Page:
Slate has a symposium about the NYT piece. Here’s a disturbing snippet from the daughter of the woman who wrote the piece:
I’m 26 now. . . . [I have grilled my friends] about whether they think they’re adults (an almost universal “no”) and when they think that will change (to which my favorite response was “when someone kills my parents and I have to avenge their death, like Batman”).
How can a 26-year-old not think of himself as an adult? That’s not a rhetorical question; I’m 26 myself, and genuinely confused.
UPDATE: I jumped the gun and posted before I came across this gem from the same writer:
If a 22-year-old doesn’t even have a fully mature brain yet, should we really expect him to be on top of paying off his loans, managing his health care plan, and all the other hassles that come with full-on adulthood?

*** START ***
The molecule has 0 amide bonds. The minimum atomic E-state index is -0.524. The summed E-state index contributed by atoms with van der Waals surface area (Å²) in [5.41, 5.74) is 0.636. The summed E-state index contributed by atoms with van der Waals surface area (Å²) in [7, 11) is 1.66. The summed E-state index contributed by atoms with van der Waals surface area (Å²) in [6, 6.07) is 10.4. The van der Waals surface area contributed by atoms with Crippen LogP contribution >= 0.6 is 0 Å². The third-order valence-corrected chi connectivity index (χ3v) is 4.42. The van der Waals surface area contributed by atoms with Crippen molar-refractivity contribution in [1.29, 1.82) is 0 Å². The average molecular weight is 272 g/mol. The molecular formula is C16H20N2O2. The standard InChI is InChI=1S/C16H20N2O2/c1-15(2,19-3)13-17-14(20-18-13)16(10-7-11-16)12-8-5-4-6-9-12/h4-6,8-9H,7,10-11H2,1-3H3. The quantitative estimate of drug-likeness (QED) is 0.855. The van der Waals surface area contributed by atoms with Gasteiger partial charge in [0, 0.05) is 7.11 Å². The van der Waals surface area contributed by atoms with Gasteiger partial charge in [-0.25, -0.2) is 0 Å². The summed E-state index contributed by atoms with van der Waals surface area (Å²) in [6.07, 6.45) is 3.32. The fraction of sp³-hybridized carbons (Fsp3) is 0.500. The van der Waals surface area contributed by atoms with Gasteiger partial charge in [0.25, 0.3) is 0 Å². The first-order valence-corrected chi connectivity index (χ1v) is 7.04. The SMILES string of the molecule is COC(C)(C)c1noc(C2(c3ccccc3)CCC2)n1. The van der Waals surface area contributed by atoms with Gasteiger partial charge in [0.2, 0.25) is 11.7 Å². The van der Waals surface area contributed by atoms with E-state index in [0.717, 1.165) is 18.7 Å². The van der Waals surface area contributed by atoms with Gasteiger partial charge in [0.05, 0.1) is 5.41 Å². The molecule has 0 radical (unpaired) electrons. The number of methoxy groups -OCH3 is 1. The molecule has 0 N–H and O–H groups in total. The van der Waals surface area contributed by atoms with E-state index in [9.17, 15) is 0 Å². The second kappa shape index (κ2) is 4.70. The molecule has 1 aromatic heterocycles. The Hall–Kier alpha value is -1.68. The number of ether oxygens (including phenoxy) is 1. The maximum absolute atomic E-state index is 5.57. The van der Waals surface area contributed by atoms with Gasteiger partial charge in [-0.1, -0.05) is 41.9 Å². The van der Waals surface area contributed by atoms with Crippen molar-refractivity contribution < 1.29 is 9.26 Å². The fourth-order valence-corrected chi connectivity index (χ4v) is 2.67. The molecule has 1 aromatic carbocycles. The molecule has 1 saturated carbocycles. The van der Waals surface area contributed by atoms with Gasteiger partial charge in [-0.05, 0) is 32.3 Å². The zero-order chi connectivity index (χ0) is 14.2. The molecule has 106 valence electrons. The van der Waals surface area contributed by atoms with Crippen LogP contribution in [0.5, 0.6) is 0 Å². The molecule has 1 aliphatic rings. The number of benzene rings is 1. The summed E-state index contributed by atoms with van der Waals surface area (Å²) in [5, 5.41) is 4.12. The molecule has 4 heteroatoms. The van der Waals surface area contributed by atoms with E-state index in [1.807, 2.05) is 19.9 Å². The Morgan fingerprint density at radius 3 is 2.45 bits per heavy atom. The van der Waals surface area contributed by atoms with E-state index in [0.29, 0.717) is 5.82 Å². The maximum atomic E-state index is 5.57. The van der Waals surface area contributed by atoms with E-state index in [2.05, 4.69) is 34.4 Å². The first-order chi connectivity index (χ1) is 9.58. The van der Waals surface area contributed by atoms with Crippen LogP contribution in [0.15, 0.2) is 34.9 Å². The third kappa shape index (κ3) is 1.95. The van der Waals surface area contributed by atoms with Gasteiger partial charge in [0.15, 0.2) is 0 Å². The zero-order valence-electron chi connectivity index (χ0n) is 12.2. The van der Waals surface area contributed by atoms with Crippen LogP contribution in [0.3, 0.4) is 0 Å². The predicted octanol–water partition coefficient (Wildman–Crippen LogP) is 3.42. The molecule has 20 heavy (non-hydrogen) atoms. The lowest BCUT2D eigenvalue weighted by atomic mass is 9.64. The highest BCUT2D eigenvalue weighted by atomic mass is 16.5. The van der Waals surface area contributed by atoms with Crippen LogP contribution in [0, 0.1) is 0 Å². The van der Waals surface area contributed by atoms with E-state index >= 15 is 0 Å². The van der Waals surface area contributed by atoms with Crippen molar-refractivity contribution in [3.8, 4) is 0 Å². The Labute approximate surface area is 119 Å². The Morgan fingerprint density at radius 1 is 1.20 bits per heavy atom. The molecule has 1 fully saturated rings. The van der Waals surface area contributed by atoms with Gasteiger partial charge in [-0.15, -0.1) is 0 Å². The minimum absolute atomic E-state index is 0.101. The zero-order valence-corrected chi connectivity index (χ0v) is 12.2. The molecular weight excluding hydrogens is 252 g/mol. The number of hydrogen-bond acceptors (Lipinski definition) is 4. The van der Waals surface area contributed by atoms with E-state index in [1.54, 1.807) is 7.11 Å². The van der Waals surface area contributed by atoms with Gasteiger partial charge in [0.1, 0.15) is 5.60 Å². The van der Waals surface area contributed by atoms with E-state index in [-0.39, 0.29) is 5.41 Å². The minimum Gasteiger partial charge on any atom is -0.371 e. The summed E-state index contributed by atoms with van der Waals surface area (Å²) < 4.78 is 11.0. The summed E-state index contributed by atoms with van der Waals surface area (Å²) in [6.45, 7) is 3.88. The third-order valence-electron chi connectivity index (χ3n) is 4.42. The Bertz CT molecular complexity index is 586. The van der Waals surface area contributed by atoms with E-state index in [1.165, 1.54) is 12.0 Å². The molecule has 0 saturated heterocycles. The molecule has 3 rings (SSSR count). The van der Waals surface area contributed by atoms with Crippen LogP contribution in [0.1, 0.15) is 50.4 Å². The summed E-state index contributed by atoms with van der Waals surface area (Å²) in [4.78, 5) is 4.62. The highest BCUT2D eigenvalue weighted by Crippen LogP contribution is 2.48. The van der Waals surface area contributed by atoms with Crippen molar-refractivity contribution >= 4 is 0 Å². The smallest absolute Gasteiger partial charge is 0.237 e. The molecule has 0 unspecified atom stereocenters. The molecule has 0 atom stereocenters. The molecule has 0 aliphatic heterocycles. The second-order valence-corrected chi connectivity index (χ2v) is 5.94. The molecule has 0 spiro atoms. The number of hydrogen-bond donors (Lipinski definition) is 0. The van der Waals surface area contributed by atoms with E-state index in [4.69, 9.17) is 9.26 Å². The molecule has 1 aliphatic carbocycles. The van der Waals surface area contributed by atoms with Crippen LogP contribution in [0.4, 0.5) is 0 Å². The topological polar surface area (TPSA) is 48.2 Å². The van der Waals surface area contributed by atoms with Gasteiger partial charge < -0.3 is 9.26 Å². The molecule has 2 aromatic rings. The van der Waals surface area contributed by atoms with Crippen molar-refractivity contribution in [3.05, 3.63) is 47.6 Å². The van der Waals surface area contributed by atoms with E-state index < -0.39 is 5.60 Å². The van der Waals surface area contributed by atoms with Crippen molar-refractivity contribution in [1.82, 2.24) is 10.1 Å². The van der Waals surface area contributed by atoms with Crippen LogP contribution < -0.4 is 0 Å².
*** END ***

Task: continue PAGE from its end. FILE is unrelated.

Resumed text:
Does one need a “fully mature brain” to mark dates on a calendar — or better yet, have Google Calender send one reminders? And if we give people in this age group special protections, doesn’t that open the door to giving them special restrictions? I can see the case for treating this new “life stage” as important when it comes to sociology, but once we start considering it in public policy, the implications are frightening.
Also, I should mention The Case Against Adolescence, which offers an interesting (but in many ways flawed, I believe) case for the proposition that our last decision to infantilize a group of people who are in many ways adults failed.